Thursday, January 28, 2010

Retail Hell Part II

Okay... So my last post outlined the annoyances of working retail.  Mainly obnoxious, inconsiderate, and sometimes downright disgusting customers.  It's not uncommon to find half-chewed food lying on the floor, dropped and left there by someone's child.  I'm not sure how someone can walk away from that... I'll bet they also do the same thing if their dog shits on the sidewalk.

Anyway... So this elderly lady--I think she may have been French, but I'm not sure.  The accent wasn't all that clear--just definitely not American.  She came in looking for one of the new Zero Water filtration pitchers she'd apparently seen on TV.  It always amuses me when the customer looks at me and asks "So, what can you tell me about this?"

My answer, if I'm being honest, and I really can't help myself, is "Pretty much what it says on the box."

She seemed a bit disappointed, but not upset.  We just sell them, we're not given any training on the items we sell, or a free trial to see how they work.  I opened a box and looked for some documentation at her request, but found none.

So I pointed to one of the PUR filtration pitchers and said "That's the one I have.  I imagine it works pretty much the same way."  More or less.  I have one of the flavored pitcher ones, though we haven't bought any more of the flavoring since we first got it.

I explained how it worked and showed her the display model.  She wasn't interested in the flavorings, but seemed to really appreciate that I didn't know something about that particular item.  She thanked me for my assistance and sent me on my way.  As far as I could tell she intended to buy one of the PUR pitchers because, first of all, it had documentation, and, second, it had been personally recommended.  I certainly like it.  The amount of water I drink has gone up considerably since we got it--mostly because I can't stand the taste of chlorine in water.  Comes from growing up drinking well water for a good part of my childhood.  City water tastes like crap.

I like helping people find what they're looking for.  It's one of the things that makes it worthwhile.  And one of the reasons I know the store as well as I do.  Yeah, I know sometimes people are just out buying crap they don't need for whatever reason, but that doesn't matter as much as the feeling that I'm making someone happy.  It's especially gratifying when I help a parent or grandparent find a particular toy for a grandchild for their birthday or Christmas.  It gives me a sense of accomplishment when I'm told "You've just made a kid's Christmas."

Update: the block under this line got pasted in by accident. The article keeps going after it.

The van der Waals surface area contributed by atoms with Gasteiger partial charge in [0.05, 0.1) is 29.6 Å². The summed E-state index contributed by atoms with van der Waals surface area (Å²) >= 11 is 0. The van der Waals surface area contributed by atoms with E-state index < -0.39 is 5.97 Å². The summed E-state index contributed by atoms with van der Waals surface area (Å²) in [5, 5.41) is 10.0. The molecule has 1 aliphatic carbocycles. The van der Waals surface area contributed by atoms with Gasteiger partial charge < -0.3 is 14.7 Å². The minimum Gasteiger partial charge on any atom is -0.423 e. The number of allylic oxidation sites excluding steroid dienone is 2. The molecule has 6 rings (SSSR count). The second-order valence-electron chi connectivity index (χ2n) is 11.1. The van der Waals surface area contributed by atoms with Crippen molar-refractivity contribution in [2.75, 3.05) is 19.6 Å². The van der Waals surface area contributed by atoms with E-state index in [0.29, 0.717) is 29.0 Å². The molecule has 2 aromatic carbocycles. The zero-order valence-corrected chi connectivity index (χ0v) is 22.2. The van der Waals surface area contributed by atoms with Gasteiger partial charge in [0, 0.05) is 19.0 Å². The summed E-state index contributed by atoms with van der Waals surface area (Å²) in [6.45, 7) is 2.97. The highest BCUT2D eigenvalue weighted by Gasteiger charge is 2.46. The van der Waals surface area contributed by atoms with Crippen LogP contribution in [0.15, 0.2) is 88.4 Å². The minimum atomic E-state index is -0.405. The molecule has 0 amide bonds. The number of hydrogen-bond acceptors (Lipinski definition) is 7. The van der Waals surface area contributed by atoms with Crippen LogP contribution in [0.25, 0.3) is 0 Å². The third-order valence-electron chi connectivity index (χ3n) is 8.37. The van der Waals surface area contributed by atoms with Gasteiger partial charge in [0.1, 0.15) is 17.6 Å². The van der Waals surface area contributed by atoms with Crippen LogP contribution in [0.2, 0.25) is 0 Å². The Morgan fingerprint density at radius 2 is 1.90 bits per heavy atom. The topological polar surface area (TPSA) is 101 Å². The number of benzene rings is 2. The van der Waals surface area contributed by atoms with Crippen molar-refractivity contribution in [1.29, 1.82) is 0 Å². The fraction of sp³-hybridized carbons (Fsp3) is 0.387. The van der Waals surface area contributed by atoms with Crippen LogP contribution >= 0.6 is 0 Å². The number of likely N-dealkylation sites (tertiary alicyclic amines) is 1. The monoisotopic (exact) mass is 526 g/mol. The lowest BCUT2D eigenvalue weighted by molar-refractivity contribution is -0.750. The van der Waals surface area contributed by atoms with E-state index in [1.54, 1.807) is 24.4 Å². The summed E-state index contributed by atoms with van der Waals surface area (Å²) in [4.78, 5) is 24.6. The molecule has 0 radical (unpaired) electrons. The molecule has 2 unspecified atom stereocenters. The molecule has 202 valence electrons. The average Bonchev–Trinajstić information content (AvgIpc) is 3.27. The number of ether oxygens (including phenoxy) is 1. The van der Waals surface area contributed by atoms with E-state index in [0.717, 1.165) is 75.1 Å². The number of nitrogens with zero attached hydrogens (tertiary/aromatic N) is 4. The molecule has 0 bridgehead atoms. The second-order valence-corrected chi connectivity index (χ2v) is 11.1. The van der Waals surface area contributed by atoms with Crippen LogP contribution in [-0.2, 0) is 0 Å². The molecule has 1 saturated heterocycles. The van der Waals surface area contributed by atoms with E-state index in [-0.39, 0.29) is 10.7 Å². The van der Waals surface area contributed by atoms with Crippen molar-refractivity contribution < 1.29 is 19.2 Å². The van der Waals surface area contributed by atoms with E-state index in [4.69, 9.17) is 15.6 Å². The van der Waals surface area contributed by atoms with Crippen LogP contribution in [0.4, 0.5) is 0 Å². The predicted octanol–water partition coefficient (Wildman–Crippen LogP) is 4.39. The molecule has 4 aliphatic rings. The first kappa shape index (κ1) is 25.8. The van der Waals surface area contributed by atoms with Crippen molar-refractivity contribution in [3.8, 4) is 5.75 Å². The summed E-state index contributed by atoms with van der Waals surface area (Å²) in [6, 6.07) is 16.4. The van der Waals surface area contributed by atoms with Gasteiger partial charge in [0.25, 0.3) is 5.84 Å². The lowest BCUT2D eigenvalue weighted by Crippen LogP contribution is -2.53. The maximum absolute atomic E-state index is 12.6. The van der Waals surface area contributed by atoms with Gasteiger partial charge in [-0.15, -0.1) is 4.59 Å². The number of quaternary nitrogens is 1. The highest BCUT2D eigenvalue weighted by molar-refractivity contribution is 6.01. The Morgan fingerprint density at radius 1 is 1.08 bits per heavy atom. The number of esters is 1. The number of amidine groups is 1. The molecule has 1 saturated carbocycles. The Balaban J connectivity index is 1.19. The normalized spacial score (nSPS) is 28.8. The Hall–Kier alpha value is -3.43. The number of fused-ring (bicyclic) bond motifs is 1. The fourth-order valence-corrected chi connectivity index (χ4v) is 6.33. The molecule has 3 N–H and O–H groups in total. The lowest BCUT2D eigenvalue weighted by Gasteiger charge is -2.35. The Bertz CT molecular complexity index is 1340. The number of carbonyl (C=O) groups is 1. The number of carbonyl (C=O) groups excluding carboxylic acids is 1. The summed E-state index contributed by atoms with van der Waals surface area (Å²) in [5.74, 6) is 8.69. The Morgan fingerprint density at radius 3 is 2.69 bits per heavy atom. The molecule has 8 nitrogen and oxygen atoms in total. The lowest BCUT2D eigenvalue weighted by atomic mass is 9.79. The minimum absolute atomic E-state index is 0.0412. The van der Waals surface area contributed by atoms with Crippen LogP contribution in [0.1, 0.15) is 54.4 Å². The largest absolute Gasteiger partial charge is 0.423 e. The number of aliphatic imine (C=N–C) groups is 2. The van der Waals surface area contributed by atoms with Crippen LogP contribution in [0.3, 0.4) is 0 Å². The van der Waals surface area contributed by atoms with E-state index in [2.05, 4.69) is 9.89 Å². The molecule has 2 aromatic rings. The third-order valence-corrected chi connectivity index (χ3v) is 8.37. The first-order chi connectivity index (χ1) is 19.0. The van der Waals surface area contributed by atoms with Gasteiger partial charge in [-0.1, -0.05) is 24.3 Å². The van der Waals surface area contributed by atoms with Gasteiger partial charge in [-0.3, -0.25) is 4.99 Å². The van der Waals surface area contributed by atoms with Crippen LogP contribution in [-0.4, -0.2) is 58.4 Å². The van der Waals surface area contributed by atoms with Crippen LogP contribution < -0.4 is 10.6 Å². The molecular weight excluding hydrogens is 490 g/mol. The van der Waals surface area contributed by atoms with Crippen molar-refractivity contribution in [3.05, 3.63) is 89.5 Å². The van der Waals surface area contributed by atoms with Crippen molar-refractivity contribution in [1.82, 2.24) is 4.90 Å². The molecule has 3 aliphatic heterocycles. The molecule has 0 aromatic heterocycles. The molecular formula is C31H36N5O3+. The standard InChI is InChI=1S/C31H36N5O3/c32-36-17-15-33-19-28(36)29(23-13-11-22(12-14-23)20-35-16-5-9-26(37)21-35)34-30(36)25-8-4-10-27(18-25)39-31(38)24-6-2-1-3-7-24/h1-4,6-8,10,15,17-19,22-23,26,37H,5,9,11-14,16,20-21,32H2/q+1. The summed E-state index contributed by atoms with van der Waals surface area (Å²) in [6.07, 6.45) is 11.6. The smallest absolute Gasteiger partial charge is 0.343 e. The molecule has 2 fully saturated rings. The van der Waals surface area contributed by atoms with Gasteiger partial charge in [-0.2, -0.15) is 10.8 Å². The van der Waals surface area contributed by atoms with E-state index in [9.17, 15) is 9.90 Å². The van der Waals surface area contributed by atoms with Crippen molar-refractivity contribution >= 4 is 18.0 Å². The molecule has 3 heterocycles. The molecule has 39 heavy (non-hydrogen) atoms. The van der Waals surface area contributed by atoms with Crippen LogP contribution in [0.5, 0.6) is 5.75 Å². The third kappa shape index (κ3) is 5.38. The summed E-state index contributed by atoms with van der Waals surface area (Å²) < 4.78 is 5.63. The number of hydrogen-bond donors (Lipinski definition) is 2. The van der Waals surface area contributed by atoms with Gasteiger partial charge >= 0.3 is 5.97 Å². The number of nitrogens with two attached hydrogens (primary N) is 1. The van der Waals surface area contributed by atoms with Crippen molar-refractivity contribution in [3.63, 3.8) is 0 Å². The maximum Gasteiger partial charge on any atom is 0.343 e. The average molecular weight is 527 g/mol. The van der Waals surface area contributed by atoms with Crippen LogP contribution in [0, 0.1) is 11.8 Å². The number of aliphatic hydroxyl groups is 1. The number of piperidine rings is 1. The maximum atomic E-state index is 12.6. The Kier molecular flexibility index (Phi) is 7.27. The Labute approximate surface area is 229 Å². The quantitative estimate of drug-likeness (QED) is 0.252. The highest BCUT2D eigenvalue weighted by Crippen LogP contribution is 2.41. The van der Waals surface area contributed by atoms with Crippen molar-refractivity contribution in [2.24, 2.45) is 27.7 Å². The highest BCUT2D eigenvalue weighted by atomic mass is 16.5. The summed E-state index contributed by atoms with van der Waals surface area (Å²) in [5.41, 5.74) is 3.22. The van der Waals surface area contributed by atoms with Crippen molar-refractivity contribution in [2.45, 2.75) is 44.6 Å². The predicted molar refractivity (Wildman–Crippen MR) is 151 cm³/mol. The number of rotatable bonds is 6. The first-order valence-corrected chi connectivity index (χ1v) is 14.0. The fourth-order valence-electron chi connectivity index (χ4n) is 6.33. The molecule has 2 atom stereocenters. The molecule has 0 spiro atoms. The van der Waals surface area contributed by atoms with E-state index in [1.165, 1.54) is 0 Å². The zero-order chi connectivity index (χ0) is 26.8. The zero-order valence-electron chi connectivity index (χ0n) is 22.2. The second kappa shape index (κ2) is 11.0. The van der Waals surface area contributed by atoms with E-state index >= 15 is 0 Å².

That's why I do it, and why I'm as good at it as I am.  It's also the reason that everyone assumes I'm a supervisor when I'm not.  I'm a trainer, which at my store is just a glorified sales floor employee.  I've trained the vast majority of new hires, including many of the supervisors, and yet I'm just another peon.  But what makes up for it to at least some degree is knowing that my co-workers trust and rely on me.  They know I won't bullshit them, even if that's the manager's plan for the night. 

Like tonight, for example.  She tells me at closing "Oh, I'm letting them think we might be going home early so they'll work faster and we can get a few extra things done."

I looked at her and said "I didn't think we were, so my team doesn't think so either."  I know her well enough to know better.  If she expected me to play along with her deception I'm reminded of a line from a Bugs Bunny cartoon.  "She don't know me very well, do she?"

I don't lie to my people.  I don't manipulate them either.  If they work a little harder for me, it's because I respect and trust them to do their jobs.  And that's a lesson a lot of my so-called superiors could stand to learn.  But much of corporate America is really about exploitation, and exploitation often requires some level of deception.  Trying to trick people into giving you something to which you're not really entitled is a kind of fraud.  Earning that sort of regard, respect, and reward is something else entirely.

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